OECD: Latest Trends on Official Development Assistance (ODA)

The Organization for Economic Cooperation and Development (OECD) has published a comprehensive study on the profiles of international cooperation for development in 2020, which includes an analysis of the different international donors, both private and official, as well as an assessment of the recent trends in international cooperation, and the impact of the COVID-19 pandemic on these.

In the chapter where the latest trends are examined, the report considers the volume and distribution of official development finance, especially flows that qualify as official development assistance (ODA) worldwide. It includes flows of members of the OECD Development Assistance Committee (DAC) and from the main providers of development cooperation. It also highlights the performance of individual providers and where they choose to focus their development cooperation efforts, whether this be through bilateral, multilateral, or other delivery channels, as well as some of the most significant geographic and thematic variations in allocations over recent years.

The first of the key trends in 2018 and 2019 was that total ODA continues to increase, but much too slowly to meet international commitments. Preliminary data for 2019 shows a total ODA of USD 169.2 billion from DAC countries and other official providers. DAC countries’ total ODA on a grant-equivalent basis increased by 1.4% in real terms compared to the previous year, which is equivalent to 0.3% of gross national income (GNI). However, current levels of ODA by DAC countries do not match the collective ambition of 0.7% ODA to GNI reiterated in the 2030 Agenda for Sustainable Development. Given the particular role that ODA plays in addressing humanitarian needs, promoting peace and stability, building healthy, productive populations and sowing the seeds of global markets of the future, a sustained increase in ODA is still indispensable.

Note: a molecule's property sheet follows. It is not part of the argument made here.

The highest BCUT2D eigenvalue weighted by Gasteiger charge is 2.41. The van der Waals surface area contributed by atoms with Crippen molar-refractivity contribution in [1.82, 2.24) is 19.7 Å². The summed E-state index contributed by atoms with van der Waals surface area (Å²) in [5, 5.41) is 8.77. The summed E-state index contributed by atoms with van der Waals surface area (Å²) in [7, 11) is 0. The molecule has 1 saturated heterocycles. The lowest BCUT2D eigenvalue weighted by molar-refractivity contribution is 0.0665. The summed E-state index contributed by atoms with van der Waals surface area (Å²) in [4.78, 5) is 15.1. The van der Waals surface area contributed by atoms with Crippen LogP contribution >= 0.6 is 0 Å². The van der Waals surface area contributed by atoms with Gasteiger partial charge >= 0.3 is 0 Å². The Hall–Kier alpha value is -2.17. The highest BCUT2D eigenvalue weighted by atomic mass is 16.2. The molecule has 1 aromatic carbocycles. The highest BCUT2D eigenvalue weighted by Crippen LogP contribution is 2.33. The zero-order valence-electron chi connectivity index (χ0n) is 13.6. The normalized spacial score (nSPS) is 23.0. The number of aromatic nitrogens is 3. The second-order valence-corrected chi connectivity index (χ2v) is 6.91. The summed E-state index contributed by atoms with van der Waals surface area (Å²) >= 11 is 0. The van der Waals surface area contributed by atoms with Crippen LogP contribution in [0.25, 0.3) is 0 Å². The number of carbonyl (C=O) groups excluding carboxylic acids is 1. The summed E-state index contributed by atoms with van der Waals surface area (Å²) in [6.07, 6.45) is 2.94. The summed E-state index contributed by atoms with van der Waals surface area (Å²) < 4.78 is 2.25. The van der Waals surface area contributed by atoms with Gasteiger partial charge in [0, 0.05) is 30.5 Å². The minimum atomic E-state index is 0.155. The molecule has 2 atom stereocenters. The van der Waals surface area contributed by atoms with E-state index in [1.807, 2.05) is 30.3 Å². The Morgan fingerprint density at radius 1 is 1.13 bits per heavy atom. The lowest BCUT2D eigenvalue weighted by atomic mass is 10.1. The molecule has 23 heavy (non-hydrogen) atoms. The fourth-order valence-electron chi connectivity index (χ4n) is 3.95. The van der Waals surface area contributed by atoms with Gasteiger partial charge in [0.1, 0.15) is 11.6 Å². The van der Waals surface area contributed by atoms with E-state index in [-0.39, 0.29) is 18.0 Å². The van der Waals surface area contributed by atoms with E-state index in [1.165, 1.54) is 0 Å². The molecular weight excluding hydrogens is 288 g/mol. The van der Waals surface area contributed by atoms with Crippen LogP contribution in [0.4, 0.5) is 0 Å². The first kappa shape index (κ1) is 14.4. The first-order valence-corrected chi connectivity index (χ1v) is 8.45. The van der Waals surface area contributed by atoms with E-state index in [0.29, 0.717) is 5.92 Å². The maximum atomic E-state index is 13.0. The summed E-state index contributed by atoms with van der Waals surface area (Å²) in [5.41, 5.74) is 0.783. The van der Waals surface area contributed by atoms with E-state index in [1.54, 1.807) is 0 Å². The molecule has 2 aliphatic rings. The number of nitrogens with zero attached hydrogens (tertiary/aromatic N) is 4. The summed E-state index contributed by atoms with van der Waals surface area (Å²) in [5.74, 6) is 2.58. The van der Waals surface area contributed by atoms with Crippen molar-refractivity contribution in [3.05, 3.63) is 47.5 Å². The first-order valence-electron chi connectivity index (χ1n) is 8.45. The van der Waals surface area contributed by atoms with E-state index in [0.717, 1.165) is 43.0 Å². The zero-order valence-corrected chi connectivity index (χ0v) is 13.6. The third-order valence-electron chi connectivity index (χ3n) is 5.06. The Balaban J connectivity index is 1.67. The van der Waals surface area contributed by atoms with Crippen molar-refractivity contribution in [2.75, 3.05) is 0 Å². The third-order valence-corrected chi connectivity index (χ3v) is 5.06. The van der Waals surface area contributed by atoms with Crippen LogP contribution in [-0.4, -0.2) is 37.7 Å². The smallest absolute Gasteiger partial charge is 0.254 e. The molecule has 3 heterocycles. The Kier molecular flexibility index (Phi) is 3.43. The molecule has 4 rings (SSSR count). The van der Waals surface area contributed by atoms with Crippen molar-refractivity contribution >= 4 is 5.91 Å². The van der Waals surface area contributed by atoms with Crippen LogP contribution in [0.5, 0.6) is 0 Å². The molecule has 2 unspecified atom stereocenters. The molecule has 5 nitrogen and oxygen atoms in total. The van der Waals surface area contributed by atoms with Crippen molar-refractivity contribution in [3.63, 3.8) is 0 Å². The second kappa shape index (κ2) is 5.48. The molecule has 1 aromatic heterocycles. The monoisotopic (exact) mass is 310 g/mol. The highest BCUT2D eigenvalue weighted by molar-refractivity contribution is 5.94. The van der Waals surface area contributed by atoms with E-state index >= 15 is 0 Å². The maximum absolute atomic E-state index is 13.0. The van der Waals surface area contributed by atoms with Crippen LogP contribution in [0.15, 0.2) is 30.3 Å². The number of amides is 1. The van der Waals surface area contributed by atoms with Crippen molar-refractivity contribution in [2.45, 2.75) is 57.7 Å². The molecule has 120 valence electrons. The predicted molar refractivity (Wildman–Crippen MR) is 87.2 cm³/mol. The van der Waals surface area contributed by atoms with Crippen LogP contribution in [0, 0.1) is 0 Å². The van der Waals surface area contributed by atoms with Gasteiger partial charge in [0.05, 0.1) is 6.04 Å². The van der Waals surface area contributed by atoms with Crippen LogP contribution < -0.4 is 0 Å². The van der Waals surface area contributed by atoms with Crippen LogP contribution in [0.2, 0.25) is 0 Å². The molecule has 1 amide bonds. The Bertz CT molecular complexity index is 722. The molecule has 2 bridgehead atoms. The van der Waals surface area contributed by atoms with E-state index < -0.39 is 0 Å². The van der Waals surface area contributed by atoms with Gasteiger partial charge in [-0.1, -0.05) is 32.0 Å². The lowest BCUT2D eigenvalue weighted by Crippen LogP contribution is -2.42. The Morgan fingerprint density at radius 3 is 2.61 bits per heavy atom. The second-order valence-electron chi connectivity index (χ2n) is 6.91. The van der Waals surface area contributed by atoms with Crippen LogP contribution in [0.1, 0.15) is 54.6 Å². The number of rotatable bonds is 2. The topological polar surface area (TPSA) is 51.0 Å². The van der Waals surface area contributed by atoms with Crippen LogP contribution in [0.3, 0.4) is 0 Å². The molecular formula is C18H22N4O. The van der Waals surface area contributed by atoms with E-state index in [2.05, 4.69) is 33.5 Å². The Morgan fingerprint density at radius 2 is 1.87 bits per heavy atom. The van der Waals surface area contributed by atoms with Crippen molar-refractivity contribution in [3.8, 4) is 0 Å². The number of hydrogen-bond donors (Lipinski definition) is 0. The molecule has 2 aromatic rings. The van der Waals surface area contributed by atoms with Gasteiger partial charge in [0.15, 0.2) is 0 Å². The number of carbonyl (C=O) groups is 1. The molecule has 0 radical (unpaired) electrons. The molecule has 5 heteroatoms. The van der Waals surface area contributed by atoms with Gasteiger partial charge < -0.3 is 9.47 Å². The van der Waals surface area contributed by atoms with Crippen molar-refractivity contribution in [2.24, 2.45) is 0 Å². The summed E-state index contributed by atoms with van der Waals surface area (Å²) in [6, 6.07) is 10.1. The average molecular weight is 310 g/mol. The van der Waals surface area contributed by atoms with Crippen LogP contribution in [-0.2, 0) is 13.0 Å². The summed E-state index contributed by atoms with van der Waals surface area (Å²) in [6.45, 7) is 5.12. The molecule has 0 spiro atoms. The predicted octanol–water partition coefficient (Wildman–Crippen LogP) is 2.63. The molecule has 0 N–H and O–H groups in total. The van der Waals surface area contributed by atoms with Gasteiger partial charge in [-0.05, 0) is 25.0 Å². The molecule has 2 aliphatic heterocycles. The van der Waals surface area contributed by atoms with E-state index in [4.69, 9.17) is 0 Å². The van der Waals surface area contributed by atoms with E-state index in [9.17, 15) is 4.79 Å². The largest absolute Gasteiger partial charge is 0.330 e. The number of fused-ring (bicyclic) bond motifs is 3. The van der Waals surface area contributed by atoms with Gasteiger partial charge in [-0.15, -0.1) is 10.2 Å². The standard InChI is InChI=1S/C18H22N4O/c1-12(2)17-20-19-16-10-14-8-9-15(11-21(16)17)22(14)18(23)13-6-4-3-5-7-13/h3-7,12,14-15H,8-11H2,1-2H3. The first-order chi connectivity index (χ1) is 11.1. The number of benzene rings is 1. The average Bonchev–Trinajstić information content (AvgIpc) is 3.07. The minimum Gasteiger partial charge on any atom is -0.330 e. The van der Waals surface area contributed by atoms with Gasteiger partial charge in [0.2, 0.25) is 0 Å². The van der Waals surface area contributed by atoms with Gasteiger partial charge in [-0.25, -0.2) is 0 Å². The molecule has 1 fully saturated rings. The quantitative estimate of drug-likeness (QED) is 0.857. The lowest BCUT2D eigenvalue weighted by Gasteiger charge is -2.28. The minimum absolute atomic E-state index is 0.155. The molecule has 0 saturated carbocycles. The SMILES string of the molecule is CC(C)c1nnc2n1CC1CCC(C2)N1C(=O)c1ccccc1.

Secondly, it is observed that ODA to least developed countries (LDCs) increased, but LDCs still receive a small share of the private finance mobilized by official development finance. Net bilateral ODA from DAC countries to the group of least developed countries (LDCs) rebounded in 2019, after a drop in 2018, to reach 23.8% of gross bilateral ODA (USD 28.4 billion), representing an increase of 2.6% in real terms. However, total ODA to LDCs as a share of GNI has not changed since 2017, remaining at 0.09% of GNI – well below the ODA commitment of 0.15-0.20% of GNI reiterated in the 2030 Agenda for Sustainable Development. Several factors leave LDCs with few external financing alternatives to ODA: they received only 4% of other official flows in 2017. Global investment and weak economic performance make it difficult for LDCs to raise financing through other means. For this reason, it is of utmost importance that LDCs receive sustained and increasing ODA.

Third, a continuous increase in flows to fragile contexts was observed since 2014. Support to fragile contexts, which includes 58 countries and territories, accounted for 35.2% of DAC countries’ gross bilateral ODA (USD 42.1 billion) and 76.5% of other official providers’ gross bilateral ODA (USD 16.1 billion) in 2018, while support from multilateral organizations accounted for an additional USD 30.6 billion. This ongoing shift of support to fragile contexts is positive in many ways, with more providers willing and able to participate in the most challenging contexts.